Timeless books to restore your faith in the imagination and/or the human spirit chosen by KCRW’s Bookworm, Michael Silverblatt.
The Pillow Book by Sei Shonagon (Penguin)
The intimacies of tenth century Japanese court life are so beautiful, secretive, naughty and delicate — who could expect such graceful prose describing the lining of a kimono or a love poem sent by a departed lover? This diary is one of the absolutely necessary reading experiences. You will never forget it. Gossip and shopping lists from a thousand years ago!
Housekeeping by Marilynne Robinson (Picador)
I blundered on this book in its first edition in 1980. Transcendent, transcendental (in the metaphysical sense) and haunting, it’s the story of two little girls on an adventure that brings one of them to an understanding of the nature of existence. The paragraph in which the girls witness the formation of crystals is so beautiful you may have to cry or scream.
The Unconsoled by Kazuo Ishiguro (Vintage)
This year’s Nobelist’s greatest novel. He’s the first claustrophobic writer to find a way out of Kafka’s exit-less labyrinths. This book felt like it was trying to take the top of my head off. It kept surprising me and shocking me over and over again. I had to keep asking “How did he do that?”
Giovanni’s Room by James Baldwin (Vintage)
You get the feeling that everything you have to know about race and sex is buried in the paralysis at the center of this heartbreaking work.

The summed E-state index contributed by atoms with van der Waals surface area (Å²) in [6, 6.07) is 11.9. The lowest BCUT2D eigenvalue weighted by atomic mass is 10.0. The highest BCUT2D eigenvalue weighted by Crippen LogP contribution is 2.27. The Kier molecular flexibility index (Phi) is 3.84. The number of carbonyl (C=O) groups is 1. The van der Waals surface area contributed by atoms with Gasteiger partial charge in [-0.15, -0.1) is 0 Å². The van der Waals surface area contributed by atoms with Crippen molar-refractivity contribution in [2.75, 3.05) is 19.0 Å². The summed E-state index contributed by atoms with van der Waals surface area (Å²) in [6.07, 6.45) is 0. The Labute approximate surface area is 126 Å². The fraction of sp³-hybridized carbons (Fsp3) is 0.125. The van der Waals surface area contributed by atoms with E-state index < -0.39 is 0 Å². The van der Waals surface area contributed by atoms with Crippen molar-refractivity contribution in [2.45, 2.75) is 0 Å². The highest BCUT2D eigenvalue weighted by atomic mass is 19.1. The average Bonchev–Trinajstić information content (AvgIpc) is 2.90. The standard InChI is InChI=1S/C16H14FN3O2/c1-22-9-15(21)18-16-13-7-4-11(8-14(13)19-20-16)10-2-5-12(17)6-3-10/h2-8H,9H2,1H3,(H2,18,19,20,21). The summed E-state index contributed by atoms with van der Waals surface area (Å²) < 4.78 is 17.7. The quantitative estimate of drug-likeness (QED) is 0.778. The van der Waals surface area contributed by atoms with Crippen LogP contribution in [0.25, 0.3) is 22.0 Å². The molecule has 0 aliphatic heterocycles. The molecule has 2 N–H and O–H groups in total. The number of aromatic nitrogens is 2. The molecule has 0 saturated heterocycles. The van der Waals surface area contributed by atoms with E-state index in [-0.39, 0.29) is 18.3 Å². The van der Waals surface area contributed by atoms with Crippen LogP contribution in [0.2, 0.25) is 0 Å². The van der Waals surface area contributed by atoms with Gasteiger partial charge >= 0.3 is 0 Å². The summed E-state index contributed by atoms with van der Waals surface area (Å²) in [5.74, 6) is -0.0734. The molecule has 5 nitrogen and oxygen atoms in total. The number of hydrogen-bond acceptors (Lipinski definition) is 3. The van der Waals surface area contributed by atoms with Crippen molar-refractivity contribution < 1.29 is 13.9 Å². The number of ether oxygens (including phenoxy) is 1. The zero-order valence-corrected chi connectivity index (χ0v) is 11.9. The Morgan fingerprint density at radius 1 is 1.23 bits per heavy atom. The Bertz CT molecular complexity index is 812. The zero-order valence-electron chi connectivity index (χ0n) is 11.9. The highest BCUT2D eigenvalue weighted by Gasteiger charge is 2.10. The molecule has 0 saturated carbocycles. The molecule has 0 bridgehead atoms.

Wuthering Heights by Emily Bronte (any edition)
I stayed away from this classic for years until I read about it in Bataille’s Literature and Evil. Evil? Yes, absolutely. The poetic and dark Bronte has written one of the scariest books about passion in literature.
Watt by Samuel Beckett (Grove Press)
Along with “The Pickwick Papers,” the funniest work of fiction I know. Yes, I mean it, funniest. Laugh out loud funny. Wait in particular to read about Watt’s speculations about how Mr. Knott’s dogs get fed.
I had the privilege of meeting Paule Marshall the author of this classic novel of the African American urban experience. The novel’s intensity and beauty had taken my breath away, the writer brought me back to my senses. I’ve read all her books; this one has pride of place.
Just read it. I keep finding comparisons to this or that novel or novelist, but really there’s nothing like it. Nothing else mattered when I was reading it.
The Collected Stories by Grace Paley (Farrar, Straus & Giroux)
I was introduced to the work of Grace Paley when there was only one volume: “The Little Disturbances of Man.” She wrote three books of stories, all of them are here. Her work is truthful and scrappy and political, emotional, poetic and funny. The very first story, “Goodbye and Good Luck,” makes so much magic out of ordinary speech, you will be reading it for the rest of your life. Same with so many of her stories. We need her back.
I can’t say it in a crowded open space, but I love this book even more than “One Hundred Years of Solitude.” I completely fell in love with its vision of love among our grandparents. If you loved your grandma as much as I loved mine you have to read it. I think it is García Márquez’s supreme achievement
John Ashbery, Collected Poems 1956-1987 and Collected Poems 1991-2000 (Library of America)
When John Ashbery died this year at age 90, he left behind a colossal body of work the majority of it contained in these two majestic volumes. Is there anyone who reads poetry who can be without these books? I also recommend the charming biography of Ashbery’s early life, “The Songs We Know the Best” by Karin Roffman.